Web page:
Feed Your Face: An Expert’s Take on Food for Healthier Skin

Of all the parts of the body that most identifies you as you, nothing beats your face. It appears in your identification cards and shows people your emotions. Great men of history are known for their faces too. We revel at the bust of Julius Caesar of the glory that was Rome. Moreover, we see our best attributes in the face of four presidents we have carved into the mountains of Mt. Rushmore. As important as our faces are to us, taking care of them is a must.

But we may be looking at it all wrong. Many of us look into a regimen of skincare, one done by many conscientiously every morning, as the key to perfectly-glowing skin. While putting all those lotions and nutrients have their merits, these can be just one side of the coin. For one, we forget the adage left for us by the mighty Greeks, specifically by Hippocrates: What we eat is what we are.

One phenomenal American beauty expert of modern time agrees. To be beautiful outside, we must look at the foods we ram into our mouths. And be selective about it. Or face the consequences in the process.

What We Shouldn’t Eat

Dr. Jessica Wu is a leading beauty expert in the country. A renowned cosmetic dermatologist and founder of Dr. Jessica Wu Skincare, she’s been a sought-after expert on skincare gracing radio and TV stations lately. It’s not hard for you to recognize the dear doctor. As beautiful as her face is, she also possesses a youthful body that would make men look twice. Even thrice. In short, she’s the very embodiment of what she preaches.

And while you can easily admire her for her youthful looks, it’s what she has to say that should get your undivided attention.

In her very own eating guide Feed Your Face, Dr. Wu details how much we forget that what we eat becomes part of us. She says that foods are the building blocks of healthy skin. Once digested, foods become the vitamins and minerals that are then used by your body to build your skin.

Thus, when you crash diet you actually undermine your skin. It won’t stay as supple and as strong as you want it to be. The same holds true when eating highly-processed food or junk foods.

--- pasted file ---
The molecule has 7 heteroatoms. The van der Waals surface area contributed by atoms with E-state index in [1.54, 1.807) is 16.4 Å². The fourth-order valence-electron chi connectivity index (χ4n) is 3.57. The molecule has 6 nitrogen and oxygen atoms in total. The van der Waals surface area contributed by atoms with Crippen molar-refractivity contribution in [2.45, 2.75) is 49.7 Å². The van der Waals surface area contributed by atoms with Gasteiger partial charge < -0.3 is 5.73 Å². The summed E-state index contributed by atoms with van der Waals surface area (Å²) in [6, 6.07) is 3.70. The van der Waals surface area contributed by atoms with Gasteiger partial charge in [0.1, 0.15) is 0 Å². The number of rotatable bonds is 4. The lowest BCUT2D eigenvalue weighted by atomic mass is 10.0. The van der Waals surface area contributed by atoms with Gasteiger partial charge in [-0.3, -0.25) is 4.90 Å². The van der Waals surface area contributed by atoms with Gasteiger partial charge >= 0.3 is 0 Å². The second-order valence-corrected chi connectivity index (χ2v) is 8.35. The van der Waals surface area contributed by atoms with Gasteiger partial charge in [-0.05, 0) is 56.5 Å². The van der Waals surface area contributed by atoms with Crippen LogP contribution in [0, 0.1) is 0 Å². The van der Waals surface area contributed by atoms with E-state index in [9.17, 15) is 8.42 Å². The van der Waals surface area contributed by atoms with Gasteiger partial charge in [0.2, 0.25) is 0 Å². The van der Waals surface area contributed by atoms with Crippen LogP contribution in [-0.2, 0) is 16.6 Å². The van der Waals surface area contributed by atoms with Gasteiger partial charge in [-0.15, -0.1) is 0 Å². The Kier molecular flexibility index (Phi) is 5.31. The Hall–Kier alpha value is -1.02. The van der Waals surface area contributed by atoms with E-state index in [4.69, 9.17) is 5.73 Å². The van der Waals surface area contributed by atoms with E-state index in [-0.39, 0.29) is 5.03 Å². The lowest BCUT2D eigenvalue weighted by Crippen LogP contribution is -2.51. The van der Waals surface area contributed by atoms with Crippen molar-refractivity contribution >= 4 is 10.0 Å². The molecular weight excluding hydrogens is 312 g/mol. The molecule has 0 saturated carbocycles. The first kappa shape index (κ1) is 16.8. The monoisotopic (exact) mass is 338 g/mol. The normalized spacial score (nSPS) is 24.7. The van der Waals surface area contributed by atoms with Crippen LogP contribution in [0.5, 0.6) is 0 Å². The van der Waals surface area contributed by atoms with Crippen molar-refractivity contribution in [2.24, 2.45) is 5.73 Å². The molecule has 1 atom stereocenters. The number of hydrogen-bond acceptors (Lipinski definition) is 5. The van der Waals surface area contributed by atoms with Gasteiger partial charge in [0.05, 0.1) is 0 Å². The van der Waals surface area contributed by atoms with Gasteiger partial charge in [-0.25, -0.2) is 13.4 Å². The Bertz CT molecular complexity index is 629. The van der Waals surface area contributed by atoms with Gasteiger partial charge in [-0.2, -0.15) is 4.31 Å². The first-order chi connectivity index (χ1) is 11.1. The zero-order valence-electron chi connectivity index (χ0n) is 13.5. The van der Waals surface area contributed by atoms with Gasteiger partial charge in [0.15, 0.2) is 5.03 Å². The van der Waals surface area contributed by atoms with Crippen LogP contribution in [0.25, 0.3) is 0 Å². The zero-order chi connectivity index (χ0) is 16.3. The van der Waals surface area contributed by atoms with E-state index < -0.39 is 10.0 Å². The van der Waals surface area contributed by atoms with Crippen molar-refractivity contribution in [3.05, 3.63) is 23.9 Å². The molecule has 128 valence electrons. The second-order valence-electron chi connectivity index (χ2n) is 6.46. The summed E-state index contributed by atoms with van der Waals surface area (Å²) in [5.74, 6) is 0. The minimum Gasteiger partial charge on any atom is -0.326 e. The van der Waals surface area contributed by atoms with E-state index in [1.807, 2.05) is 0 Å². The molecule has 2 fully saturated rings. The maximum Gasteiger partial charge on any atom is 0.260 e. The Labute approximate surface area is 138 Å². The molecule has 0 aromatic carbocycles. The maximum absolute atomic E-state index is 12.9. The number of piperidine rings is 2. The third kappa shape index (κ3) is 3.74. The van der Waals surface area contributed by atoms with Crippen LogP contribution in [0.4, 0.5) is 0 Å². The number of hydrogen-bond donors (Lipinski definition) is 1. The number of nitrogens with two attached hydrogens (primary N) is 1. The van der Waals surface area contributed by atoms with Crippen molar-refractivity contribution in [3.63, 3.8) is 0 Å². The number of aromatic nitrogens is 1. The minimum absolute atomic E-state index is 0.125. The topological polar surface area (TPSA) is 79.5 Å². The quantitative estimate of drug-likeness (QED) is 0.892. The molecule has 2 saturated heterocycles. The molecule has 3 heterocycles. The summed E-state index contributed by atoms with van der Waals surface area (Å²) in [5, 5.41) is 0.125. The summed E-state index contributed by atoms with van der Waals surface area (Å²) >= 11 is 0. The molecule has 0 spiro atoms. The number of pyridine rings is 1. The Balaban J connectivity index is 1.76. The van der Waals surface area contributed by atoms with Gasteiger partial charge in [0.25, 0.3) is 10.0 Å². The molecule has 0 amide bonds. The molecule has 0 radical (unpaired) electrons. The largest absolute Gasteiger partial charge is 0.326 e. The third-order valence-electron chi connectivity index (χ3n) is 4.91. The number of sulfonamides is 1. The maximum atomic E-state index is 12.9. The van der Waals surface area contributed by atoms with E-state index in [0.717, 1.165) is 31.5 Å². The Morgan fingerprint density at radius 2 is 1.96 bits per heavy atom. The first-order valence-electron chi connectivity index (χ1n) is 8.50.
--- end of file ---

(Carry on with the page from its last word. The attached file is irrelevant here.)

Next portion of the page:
One of the key takeaways is going into low-glycemic diets to aid acne-prone skin. Reducing sugar can be key in getting that healthy glow in your skin. Instead, you can take nutrient-packed food such as fruit and vegetables.

Dr. Wu stresses that protein bars can be a mortal sin. That’s because all that sugar can flood your bloodstream in no time causing insulin levels to spike. In the end, you make matters worse for your acne, rashes, and wrinkles.

handsome man smiling

What’s Best for Our Skin

Of course, eating is not the only way to get to healthy unblemished skin. LED medical light therapy, for instance, has been instrumental in the treatment of various skin problems, acne including. So helpful is LED to the skin, that NASA even found it beneficial for the healing of wounds.

While many skin experts have their own favorite selection, everyone agrees that eating vegetables is good for the skin. A good example is an avocado. Rich in vitamins and antioxidants, avocados have hydrating properties that reduce fine lines and unwanted wrinkles. Even better, an avocado blends to any dish, even good in a sandwich burger. Plus, you can also apply it topically for the best results.

Even more astounding, avocado is also good for the heart. That’s telling you this fruit is one treasure trove.

Dr. Wu, for her part, proposes a simple way to get the nutrients you need for your skin. Find the right color. She posits red, yellow, and green are the color of vegetables you should take. Top of that list is tomato. It can help reduce the damages you incur while staying too much under the sun.

Additionally, the beautiful doctor recommends you eat tomatoes along with good fats, say like olive oil or avocado oil. That makes the nutrients in the tomato easier to absorb by your body.

The Redder the Better

A good way to maximize fruits and vegetables is to look at the color. The paler the fruit or veggie is, the lesser the nutrient. Thus, if you want to have the most antioxidants and vitamins from tomatoes, consider taking one that’s redder. The redder it gets, the more antioxidants and lycopene it has.

The same holds true for veggies. Choose something that’s brighter or darker, more intense colors. It follows that if you choose your greens to eat for your salad, go for the darker-green veggies. We’re talking about spinach and kale.

All these sounds we need to really upgrade our eating habits. It’s a tall order no doubt. But it’s a small price to pay to keep your face as confidently beautiful as possible. And as enviable as the gods above.

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